Focus on the Farm Economy– House Ag Committee Holds Fourth Hearing, Crop Insurance Key

A news release Thursday from the House Agriculture Committee stated that, “Today, Rep. Jackie Walorski (IN-2), Chairwoman of the House Agriculture Committee’s Subcommittee on Nutrition, held a hearing to examine the connection between U.S. farm policy and the stability of food prices for consumers. This is the fourth hearing in the Focus on the Farm Economy series [a recap of the previous hearings can be found here, here and here], where each of the six subcommittees are reviewing the state of the farm economy from the perspective of the subcommittee. Members heard from a panel of witnesses who explained the share of the food dollar that goes to each segment of the food supply chain, the role U.S. farm policies play in stabilizing retail food prices, and the potential impact that shifts in food prices have on consumers.”

Subcommittee Chairwoman Walorski indicated that, “One factor that tends to be overlooked is the role of effective farm policies in keeping prices affordable and stable for consumers. While the average American spends 9.8% of their disposable income on food, those with lower incomes, who are already estimated to spend 34% of their disposable income on food, are much more susceptible to swings in food prices. For them, an increase in the price of food means foregoing other needed purchases.”

Dr. Ephraim Leibtag, the Assistant Administrator for USDA’s Economic Research Service, who testified at least week’s hearing, noted that, “In 2014, for example, U.S. households in the middle income quintile spent an average of $5,992 on food, representing 13.4 percent of income, while the lowest income households spent $3,667 on food, representing 34.1 percent of income.

“Along similar lines, consumers in the U.S. and many developed countries spend a relatively small share of their budget on food, usually less than 15 percent, while consumers in many other countries spend 15 to 30 percent on food. Consumers in developing countries with lower average incomes and fewer non-food consumables available may spend 40 to 50 percent of their budget on food. These differences are driven by overall economic conditions, average household income, food market dynamics, and overall food availability in each country.”

And with respect to the sustainability of stable consumer prices when the agricultural economy is sluggish, Purdue University agricultural economist Jason Henderson pointed out that, “In recent years, crop insurance has emerged as a main safety net for U.S. crop producers.”

Dr. Henderson added that, “A recent study has shown that the removal of crop insurance would hurt U.S. food consumers. Based on 2013 data, eliminating crop insurance subsidies would result in lower participation rates and reduced food production that would underpin higher food prices.  It was estimated that U.S. food  consumers would lose $2.5 billion in welfare value if crop insurance subsidies would decline with addition welfare losses to foreign consumers. In addition, U.S. farmers and agricultural producers would lose roughly $8 billion in welfare gains through the loss of subsidies. To be sure, U.S. taxpayers would benefit from the elimination of crop insurance premium subsidies, yet the net general welfare gains would be $932 million. Although, there was recognition that the benefits would vary across farm commodity, consumer food prices, and U.S. states, the analysis was not able to identify the distribution of benefits.”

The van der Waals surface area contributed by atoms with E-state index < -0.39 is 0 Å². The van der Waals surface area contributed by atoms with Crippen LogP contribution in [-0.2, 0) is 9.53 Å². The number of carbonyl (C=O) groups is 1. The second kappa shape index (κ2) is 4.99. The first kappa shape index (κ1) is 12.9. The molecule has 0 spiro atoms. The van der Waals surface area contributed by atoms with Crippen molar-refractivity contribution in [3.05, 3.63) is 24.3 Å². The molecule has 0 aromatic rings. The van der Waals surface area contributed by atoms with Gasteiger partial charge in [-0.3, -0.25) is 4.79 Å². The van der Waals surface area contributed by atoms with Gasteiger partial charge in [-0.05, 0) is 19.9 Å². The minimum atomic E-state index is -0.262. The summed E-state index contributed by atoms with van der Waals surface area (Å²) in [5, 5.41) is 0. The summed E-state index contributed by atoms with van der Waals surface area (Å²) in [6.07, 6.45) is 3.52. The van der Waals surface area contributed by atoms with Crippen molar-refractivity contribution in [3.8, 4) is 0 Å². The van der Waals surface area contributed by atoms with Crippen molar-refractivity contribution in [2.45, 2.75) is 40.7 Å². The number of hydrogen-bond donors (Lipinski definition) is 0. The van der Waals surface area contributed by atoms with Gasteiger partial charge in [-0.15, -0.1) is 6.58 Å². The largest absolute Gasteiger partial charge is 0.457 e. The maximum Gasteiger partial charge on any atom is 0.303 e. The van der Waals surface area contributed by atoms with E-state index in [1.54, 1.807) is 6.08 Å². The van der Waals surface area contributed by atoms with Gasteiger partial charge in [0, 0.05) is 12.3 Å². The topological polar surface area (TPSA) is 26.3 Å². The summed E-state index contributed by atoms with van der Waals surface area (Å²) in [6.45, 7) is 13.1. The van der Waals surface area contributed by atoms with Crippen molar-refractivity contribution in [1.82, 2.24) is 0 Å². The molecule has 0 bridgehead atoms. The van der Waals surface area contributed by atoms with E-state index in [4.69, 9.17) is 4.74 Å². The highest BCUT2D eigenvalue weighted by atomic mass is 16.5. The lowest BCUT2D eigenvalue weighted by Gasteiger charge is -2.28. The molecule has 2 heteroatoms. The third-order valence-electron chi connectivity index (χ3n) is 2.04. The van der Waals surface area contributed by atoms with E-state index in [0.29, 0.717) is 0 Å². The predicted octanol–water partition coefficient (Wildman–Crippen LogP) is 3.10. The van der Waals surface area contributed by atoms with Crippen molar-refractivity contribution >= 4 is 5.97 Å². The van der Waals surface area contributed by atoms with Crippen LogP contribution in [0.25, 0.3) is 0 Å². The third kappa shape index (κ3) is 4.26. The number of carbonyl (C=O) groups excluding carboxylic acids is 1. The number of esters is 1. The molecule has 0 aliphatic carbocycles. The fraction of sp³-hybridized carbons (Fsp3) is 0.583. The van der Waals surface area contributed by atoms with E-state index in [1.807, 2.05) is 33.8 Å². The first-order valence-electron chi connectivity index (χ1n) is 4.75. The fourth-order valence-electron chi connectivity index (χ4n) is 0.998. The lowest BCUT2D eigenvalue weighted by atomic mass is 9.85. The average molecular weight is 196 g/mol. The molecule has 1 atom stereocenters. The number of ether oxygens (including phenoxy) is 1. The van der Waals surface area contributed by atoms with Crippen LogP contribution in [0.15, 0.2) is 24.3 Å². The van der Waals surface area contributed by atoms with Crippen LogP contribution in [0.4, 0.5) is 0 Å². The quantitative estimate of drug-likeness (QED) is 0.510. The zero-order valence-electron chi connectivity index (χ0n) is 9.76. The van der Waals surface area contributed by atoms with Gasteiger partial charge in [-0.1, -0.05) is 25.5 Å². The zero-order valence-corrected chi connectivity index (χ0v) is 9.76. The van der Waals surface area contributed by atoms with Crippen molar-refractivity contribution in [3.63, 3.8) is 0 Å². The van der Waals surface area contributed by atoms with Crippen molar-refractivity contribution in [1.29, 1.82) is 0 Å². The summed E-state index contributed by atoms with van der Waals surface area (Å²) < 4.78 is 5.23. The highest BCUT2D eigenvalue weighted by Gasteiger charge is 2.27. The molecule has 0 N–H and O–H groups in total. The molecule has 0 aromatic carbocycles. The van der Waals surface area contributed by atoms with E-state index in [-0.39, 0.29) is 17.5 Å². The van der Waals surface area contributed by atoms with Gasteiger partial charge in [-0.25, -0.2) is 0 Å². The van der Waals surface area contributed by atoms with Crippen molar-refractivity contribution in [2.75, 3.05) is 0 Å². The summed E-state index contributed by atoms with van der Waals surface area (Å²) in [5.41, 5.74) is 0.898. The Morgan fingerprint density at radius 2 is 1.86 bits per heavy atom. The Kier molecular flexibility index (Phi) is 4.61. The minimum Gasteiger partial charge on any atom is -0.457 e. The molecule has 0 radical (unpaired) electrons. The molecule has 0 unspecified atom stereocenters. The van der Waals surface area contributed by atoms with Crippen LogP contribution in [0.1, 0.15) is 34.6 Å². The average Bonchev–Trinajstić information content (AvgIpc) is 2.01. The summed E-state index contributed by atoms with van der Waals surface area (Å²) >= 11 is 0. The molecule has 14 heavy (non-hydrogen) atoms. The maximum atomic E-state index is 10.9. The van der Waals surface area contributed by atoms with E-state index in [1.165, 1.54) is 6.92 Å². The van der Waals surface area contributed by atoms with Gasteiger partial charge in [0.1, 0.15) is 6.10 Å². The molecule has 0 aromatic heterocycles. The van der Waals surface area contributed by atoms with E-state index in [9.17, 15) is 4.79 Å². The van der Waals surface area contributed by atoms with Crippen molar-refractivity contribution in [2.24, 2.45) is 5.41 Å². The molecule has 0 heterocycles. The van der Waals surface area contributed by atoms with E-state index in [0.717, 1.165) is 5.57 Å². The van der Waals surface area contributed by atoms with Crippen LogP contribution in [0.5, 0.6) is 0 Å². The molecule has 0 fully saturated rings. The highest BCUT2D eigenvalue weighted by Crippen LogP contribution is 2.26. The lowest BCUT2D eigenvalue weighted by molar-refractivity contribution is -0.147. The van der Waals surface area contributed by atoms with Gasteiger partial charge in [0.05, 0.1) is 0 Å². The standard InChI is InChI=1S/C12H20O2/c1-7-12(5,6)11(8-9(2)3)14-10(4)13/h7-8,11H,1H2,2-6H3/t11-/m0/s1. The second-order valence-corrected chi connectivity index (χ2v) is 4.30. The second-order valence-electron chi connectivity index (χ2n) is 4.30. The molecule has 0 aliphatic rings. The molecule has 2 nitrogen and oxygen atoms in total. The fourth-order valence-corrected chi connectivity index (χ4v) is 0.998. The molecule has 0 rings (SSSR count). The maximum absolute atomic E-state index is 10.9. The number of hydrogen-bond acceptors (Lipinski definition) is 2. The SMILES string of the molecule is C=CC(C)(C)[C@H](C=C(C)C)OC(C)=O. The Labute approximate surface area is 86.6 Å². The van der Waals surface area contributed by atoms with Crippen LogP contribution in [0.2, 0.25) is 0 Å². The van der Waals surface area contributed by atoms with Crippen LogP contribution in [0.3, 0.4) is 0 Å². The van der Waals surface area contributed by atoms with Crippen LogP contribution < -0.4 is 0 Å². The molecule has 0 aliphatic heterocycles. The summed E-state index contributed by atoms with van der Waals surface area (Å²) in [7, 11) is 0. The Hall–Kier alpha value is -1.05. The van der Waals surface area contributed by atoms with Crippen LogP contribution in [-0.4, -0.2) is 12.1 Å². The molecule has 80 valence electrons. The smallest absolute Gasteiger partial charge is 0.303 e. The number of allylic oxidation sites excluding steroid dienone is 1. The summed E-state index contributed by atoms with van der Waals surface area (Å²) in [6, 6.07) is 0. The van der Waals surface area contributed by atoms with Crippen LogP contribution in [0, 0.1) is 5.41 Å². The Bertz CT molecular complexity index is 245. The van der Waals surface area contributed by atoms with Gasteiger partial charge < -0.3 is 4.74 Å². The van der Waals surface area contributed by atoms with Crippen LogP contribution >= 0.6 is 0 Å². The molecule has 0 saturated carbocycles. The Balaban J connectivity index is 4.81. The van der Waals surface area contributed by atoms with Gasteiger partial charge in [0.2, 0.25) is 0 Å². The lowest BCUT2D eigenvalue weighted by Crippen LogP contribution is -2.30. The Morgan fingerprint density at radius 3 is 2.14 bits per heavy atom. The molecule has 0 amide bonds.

Meanwhile, a news release last week from Rep. Jim Costa (D., Calif.) stated that, “During the latest Farm Bill negotiations, Federal crop insurance was the topic of much conversation, especially relative to the role that direct payments play in modern agricultural production. Some Members and special interest groups attempted to create a narrative that the program is an inefficient ‘handout‘ to rich farmers and turn popular opinion against our farm communities. Luckily, we successfully beat back that false rhetoric and passed a farm bill. However, despite how untrue it is, the sentiment that began to develop against farm risk reduction programs like crop insurance has festered.

The truth is that crop insurance is a highly successful public-private partnership between the federal government and private insurance companies. It functions as a risk management tool for farmers to mitigate the numerous risks – financial, meteorological or the like – that they take to produce the finest food and fiber in the world. In 2015, crop insurance providers sold policies for more than a 120 different crops valued at $102 billion and covering 298 million acres. Farmers deserve the opportunity to purchase the same security provided by crop insurance in a similar way that homeowners can protect themselves in the wake of a natural disaster.

This entry was posted in Agriculture Law. Bookmark the permalink. Both comments and trackbacks are currently closed.